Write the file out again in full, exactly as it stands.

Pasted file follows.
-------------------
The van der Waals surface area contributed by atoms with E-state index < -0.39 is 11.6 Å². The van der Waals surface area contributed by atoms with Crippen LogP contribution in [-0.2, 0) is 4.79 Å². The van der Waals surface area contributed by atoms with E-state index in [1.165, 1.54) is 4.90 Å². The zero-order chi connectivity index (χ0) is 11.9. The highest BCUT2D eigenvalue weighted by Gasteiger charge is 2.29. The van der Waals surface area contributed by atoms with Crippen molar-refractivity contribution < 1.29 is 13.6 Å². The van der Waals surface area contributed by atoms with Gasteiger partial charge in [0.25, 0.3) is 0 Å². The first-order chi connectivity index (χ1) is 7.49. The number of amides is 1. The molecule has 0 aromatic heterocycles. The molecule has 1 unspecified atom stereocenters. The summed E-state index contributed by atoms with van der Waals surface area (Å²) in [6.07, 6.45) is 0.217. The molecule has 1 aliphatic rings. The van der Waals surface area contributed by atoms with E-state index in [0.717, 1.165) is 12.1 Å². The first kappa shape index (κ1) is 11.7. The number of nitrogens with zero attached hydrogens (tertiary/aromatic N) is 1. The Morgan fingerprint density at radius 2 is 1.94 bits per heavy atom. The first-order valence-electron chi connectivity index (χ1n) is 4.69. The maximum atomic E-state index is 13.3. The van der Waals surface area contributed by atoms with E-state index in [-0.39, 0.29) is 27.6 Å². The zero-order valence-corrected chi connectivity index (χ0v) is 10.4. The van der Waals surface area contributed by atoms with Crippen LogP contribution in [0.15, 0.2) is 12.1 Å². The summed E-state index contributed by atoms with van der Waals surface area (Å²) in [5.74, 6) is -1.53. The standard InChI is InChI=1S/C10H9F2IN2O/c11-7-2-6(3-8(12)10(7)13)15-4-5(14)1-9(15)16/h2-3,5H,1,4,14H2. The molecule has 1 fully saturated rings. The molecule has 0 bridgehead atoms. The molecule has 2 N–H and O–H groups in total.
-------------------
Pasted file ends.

The van der Waals surface area contributed by atoms with E-state index < -0.39 is 11.6 Å². The van der Waals surface area contributed by atoms with Crippen LogP contribution in [-0.2, 0) is 4.79 Å². The van der Waals surface area contributed by atoms with E-state index in [1.165, 1.54) is 4.90 Å². The zero-order chi connectivity index (χ0) is 11.9. The highest BCUT2D eigenvalue weighted by Gasteiger charge is 2.29. The van der Waals surface area contributed by atoms with Crippen molar-refractivity contribution < 1.29 is 13.6 Å². The van der Waals surface area contributed by atoms with Gasteiger partial charge in [0.25, 0.3) is 0 Å². The first-order chi connectivity index (χ1) is 7.49. The number of amides is 1. The molecule has 0 aromatic heterocycles. The molecule has 1 unspecified atom stereocenters. The summed E-state index contributed by atoms with van der Waals surface area (Å²) in [6.07, 6.45) is 0.217. The molecule has 1 aliphatic rings. The van der Waals surface area contributed by atoms with E-state index in [0.717, 1.165) is 12.1 Å². The first kappa shape index (κ1) is 11.7. The number of nitrogens with zero attached hydrogens (tertiary/aromatic N) is 1. The Morgan fingerprint density at radius 2 is 1.94 bits per heavy atom. The first-order valence-electron chi connectivity index (χ1n) is 4.69. The maximum atomic E-state index is 13.3. The van der Waals surface area contributed by atoms with E-state index in [-0.39, 0.29) is 27.6 Å². The zero-order valence-corrected chi connectivity index (χ0v) is 10.4. The van der Waals surface area contributed by atoms with Crippen LogP contribution in [0.15, 0.2) is 12.1 Å². The summed E-state index contributed by atoms with van der Waals surface area (Å²) in [5.74, 6) is -1.53. The standard InChI is InChI=1S/C10H9F2IN2O/c11-7-2-6(3-8(12)10(7)13)15-4-5(14)1-9(15)16/h2-3,5H,1,4,14H2. The molecule has 1 fully saturated rings. The molecule has 0 bridgehead atoms. The molecule has 2 N–H and O–H groups in total.